Product: Book - Paperback
Title: Understanding SNMP MIBs
Publisher: Prentice Hall PTR
Authors: David T. Perkins, Evan McGinnis
Rating: 4/5
Customer opinion - 4 stars out of 5
A good reference manual

Let's not kid ourselves, SNMP MIBs are messy and needlessly confusing. Most of this confusion stems from the fact that there are many ways to do the same thing. This book helps you identify the various ways of doing something so that you can make informed decisions.

I find this book to be a well organized reference about MIB design and SNMP at the protocol level. It assumes the reader already has some understanding of the topic.

If you are new to MIB design, I suggest that you check the web first to get a basic understanding. Note that this book is not geared toward SNMP network administration.

Product: Book - Paperback
Title: Professional Web Site Design from Start to Finish
Publisher: How Design Books
Authors: Anne-Marie Concepcion
Rating: 5/5
Customer opinion - 5 stars out of 5
One of my top 3 favorite web design books

I picked up this book at a [competitors store] actually, on one of my numerous web and graphic design book shopping sprees, and read it cover to cover over the next week. Ann Marie's book is SO GREAT and so unlike *anything else out there* for web design, that I wanted to make sure I gave it a positive review here, to let other web designers know this is a definite must-have.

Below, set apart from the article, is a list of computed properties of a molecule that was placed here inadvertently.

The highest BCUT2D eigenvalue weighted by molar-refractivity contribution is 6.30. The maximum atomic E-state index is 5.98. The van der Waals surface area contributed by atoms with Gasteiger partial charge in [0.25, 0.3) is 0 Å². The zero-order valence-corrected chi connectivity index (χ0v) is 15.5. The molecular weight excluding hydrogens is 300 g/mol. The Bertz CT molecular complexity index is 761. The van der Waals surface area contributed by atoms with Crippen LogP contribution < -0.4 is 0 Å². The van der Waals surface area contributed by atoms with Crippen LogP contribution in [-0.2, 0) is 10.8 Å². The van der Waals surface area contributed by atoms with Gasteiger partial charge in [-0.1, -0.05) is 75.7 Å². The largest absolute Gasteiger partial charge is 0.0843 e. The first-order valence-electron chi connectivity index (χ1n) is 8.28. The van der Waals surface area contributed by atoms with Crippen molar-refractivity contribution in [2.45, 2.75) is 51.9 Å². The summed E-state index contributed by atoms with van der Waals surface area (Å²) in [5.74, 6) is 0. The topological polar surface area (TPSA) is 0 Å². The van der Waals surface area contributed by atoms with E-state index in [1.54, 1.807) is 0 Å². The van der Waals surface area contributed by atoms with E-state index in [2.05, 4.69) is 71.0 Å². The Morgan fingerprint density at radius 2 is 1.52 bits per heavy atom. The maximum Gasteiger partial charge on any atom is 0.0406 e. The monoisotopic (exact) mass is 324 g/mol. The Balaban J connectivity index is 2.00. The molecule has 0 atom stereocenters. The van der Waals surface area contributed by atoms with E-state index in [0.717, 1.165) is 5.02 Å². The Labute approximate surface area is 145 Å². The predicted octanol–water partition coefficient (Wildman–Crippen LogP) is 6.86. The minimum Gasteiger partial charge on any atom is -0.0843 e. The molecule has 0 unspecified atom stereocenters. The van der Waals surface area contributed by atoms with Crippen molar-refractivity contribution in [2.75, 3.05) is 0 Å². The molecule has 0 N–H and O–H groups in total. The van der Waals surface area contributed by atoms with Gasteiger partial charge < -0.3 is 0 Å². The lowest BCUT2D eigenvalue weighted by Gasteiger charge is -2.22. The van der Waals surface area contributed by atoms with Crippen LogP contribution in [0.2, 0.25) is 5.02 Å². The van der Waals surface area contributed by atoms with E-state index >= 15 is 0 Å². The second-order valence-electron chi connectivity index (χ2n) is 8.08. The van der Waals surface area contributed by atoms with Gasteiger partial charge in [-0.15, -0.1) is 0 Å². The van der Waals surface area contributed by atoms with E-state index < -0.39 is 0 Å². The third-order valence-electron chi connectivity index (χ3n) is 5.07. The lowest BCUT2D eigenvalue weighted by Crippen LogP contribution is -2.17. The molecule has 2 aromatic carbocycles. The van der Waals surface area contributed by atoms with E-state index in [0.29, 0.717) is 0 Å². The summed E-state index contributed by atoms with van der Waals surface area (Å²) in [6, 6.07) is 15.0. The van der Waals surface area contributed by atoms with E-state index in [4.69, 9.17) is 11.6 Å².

So first I read the other reviews here and it looks like most people agree that "Start to Finish" is fantastic, there's a couple people who must have thought it was a different kind of book and so gave it a poor review.
So to set the record straight, this is NOT a book just for beginners, though the first chapter is definitely for that group. (How to set up your workstation.) I just skimmed through that one. The rest of the book covers the complete process; and I mean COMPLETE, of getting a web site from an idea in someone's head to live on the web.
The other thing that may trip you up: The author says right up front that this book will *not* teach you how to do HTML or create web graphics. (She says there were already hundreds of those on the shelves when she sat down to write the book, and she lists her favorite "how to" books in the appendix.) So don't buy this book if you're hoping it will turn you into an expert coder, that's not what it's about.